Donald Trump is rejiggering the way the Republican Party does religion.
Give Trump credit for one thing: exposing, in plain view, that much of the religious right is driven more by politics than by religion; that is, more by mythology than theology. The usual demands that candidates pledge their fealty to the Bible, to the Christian nation, to the idea that America is in decline because of secularism have been suspended for Trump. That’s befuddling many observers. But the Trump phenomenon exposes how the piety test is often a proxy for other, irreligious motives.
The New York Times columnist Frank Bruni, for one, was shocked by evangelicals whose support of Trump is antithetical to the sacred text they claim is the foundation of our country. As historian Kevin Kruse points out, though, the fact that Ronald Reagan was a divorced non-church-goer who once supported abortion rights didn’t stop evangelicals from supporting him, either.
Let’s be clear here, we don’t know whether Trump’s lead will endure into next year. Although he is drawing a greater share of evangelical support in many polls than other candidates, the evangelical vote is still split—a phenomenon that was also true at this point in the previous two election cycles. In both 2008 and 2012, with evangelicals divided about which candidate to support in a crowded field, the primaries produced a nominee who appeared to be the least favored among evangelicals: John McCain and Mitt Romney, respectively. Although McCain’s nomination might have been seen as evidence of the religious right’s declining clout, the evangelical base’s discontent with McCain led to his selection of a running mate in Sarah Palin—perhaps contemporary politics’ clearest forerunner to the Trump ascendancy.
While Palin, like Trump, spoke the language of what TNR’s Jeet Heer calls “aggrieved privilege” (not populism), Palin wrapped it in overtly religious gestures. Her gestures, particularly her verbal ones, bore all the hallmarks of modern televangelism: an insistence on biblical inerrancy paired with a claim that the speaker can receive new revelations, directly from God, about one’s social, economic, and political prospects. It’s a perfect model for Trump: reinterpreting the Bible to claim God picked you out to make money, to be successful, and to be president of the United States. Trump hasn’t gone there—yet—although it’s not hard to imagine it.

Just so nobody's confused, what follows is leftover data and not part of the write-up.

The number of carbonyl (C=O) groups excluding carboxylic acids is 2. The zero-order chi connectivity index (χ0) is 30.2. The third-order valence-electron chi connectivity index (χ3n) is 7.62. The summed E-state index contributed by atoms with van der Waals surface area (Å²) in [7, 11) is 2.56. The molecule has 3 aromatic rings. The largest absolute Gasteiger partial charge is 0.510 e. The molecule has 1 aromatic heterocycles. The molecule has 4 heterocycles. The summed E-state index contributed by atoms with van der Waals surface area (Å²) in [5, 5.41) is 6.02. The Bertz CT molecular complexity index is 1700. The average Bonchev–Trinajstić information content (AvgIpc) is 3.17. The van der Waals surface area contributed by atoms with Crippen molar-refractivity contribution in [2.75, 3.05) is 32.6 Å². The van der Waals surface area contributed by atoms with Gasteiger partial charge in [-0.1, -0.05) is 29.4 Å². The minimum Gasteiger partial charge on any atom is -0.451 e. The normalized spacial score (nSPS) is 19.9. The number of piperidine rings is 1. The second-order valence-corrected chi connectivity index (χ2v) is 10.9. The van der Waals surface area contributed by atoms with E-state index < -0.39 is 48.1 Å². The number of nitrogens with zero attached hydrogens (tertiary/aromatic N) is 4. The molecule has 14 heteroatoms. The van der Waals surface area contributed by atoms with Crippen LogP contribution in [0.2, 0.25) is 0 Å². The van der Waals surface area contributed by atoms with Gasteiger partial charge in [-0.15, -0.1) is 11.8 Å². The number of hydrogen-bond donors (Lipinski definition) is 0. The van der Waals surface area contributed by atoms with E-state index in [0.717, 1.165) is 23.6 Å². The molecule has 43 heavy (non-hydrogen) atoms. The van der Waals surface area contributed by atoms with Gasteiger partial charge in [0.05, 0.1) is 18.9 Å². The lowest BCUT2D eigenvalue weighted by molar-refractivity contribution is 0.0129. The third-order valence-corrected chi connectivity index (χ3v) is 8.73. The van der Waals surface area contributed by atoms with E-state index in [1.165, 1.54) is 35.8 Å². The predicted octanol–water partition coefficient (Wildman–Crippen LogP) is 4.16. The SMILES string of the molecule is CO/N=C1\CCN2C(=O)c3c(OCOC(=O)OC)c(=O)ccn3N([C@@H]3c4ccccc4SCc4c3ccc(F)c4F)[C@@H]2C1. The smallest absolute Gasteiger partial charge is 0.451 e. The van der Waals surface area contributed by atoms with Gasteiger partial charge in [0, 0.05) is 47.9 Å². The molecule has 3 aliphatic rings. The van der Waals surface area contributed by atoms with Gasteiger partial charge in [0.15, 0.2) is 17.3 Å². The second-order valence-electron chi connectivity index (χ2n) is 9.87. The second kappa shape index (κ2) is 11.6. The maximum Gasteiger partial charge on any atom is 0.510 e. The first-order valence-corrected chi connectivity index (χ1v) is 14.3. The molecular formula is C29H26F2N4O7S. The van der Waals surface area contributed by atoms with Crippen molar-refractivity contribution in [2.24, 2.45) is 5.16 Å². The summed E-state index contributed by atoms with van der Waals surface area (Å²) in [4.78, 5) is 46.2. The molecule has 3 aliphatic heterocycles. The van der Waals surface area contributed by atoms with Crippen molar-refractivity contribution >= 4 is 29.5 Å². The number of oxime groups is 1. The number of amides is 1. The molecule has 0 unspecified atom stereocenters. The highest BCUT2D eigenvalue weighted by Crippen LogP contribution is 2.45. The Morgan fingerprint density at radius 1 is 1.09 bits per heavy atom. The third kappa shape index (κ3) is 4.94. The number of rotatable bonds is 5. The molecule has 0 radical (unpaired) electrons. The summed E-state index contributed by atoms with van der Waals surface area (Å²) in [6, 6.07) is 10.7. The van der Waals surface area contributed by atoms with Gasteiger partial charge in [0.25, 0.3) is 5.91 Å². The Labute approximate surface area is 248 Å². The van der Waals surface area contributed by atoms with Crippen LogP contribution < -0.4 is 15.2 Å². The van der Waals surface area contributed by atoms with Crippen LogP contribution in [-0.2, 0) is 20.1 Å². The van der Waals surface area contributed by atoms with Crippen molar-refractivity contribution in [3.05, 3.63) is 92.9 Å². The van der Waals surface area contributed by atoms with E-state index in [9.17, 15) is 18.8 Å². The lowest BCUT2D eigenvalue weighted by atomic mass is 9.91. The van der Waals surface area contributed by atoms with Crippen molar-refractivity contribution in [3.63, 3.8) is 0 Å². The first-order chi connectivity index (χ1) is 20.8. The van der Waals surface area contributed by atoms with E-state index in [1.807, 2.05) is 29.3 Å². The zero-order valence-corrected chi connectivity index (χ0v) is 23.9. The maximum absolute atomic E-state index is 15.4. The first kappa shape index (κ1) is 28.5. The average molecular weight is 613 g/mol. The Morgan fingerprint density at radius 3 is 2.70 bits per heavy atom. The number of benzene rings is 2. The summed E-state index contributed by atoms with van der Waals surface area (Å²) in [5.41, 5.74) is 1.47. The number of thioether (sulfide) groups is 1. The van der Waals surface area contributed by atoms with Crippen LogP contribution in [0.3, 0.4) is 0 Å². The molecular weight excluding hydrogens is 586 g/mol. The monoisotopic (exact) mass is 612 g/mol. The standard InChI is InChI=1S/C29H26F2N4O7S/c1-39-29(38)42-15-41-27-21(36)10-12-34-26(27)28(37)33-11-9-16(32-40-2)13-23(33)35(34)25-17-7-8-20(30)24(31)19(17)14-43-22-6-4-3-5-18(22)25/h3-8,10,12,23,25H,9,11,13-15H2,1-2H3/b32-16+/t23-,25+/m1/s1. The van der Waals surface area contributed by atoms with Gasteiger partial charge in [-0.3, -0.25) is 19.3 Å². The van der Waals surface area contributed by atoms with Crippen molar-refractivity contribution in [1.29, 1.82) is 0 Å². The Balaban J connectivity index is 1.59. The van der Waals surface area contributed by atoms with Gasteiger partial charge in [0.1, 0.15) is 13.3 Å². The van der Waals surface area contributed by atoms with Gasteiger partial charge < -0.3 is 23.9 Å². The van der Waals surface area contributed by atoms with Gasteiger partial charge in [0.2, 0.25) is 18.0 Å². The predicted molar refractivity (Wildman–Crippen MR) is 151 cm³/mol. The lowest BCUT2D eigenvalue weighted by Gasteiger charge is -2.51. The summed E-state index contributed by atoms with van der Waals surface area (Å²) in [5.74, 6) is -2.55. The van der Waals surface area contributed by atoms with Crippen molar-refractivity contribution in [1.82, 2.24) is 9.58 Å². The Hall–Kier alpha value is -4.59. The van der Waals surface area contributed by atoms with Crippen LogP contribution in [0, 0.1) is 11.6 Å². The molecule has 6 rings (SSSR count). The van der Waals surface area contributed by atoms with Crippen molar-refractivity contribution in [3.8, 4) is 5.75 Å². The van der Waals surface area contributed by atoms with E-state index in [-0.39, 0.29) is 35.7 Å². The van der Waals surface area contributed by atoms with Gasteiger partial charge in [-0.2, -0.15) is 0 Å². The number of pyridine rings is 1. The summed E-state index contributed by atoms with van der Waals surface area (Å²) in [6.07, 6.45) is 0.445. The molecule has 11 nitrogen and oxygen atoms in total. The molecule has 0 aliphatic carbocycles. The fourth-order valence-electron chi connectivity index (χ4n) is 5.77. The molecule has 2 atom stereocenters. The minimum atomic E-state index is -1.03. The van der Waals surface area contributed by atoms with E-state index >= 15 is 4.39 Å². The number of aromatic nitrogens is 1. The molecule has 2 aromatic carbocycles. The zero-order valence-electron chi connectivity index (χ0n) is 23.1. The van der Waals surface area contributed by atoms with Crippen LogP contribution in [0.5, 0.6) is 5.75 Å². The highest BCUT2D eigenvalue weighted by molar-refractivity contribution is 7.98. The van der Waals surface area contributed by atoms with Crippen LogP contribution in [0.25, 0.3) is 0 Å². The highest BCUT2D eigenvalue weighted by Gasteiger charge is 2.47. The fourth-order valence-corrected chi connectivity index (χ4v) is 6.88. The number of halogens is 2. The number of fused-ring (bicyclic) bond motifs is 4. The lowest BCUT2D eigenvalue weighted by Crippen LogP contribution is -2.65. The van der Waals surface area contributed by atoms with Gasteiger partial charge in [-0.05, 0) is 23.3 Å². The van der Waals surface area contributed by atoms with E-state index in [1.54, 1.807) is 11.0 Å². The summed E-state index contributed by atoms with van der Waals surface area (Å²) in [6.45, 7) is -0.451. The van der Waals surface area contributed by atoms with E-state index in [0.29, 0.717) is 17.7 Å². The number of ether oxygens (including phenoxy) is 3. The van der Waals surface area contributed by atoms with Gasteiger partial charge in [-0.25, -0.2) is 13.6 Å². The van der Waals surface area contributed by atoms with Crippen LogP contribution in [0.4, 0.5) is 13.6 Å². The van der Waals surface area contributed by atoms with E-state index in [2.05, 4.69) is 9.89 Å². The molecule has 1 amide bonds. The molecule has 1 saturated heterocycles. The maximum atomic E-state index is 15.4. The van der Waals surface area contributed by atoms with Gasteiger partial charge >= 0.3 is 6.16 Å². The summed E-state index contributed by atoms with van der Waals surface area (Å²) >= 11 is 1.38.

Trump has moved on from his “little cracker” reference to communion to proclaiming the Bible is his favorite book. Although he has compared himself to Billy Graham, because of Trump’s propensity to claim magical healing powers—for America, if not for someone’s bum knee or cancer—a closer analogy might be Benny Hinn.
While some evangelicals are cringing that their co-religionists adore this xenophobic, racist bully, there is some evidence that Trump is indeed drawing from the televangelist oeuvre. Next month’s meeting with “selected Christian leaders and ministry professionals” is being organized by televangelist Paula White. (White arranged a similar meeting for Trump in 2011.) In 2007, a Senate committee launched an investigation against White, Hinn, and four other televangelism stars for misusing tax-exempt donations for luxury homes, cars, private planes, and even plastic surgery. But the investigation, after pressure from conservatives, was dropped four years later before any changes to tax law or policy were even suggested. That’s Trump’s kind of evangelical.
Because many cannot wrap their mind around why Trump is getting support from religious voters, the pressure is on Trump (sort of) to prove his biblical bona fides. I would have loved to see a political reporter ask Trump what his preferred Bible translation is. King James? New International? Inquiring minds want to know—at least that he’s broken the binding on his favorite book. The closest we got was in Mark Halperin and John Heilemann’s interview on Bloomberg, where Halperin asked Trump if he had a favorite Bible verse or two. It’s a dumb question, although if Trump were a bit more savvy on this religion-in-politics stuff he would have at least talked about—oh, I don’t know, love thy neighbor? (Or perhaps that would have been too preposterous even for Trump.)
For the record, these questions shouldn’t be asked of political candidates. But since it was the Republican Party that turned elections into piety contests, you would think its preferred candidate could at least play the game well. Instead, Trump deemed his answer to be “personal,” adding that “The Bible means a lot to me, but I don’t want to get into specifics.” I might be sympathetic to such an answer from any other candidate—but in this case it’s clear that on the one hand Trump wants to play the religion card, but actually doesn’t have any particulars to back it up.
But Trump’s religious fans aren’t bothered. The Christian Broadcasting Network’s David Brody, who has been extolling Trump’s virtues for at least a month, describes Trump’s expulsion of Univision anchor Jorge Ramos from a press conference as “magic,” praising how Trump “showed (once again) to voters is that he’s not afraid to back down from a fight. He lets it rip and loves to battle.”
Trump, wrote Brody, is “the maestro conductor of this 2016 presidential election. He leads. Others follow.” The knee jerk reaction here would be to retort, “just like Jesus?” But that would miss the point.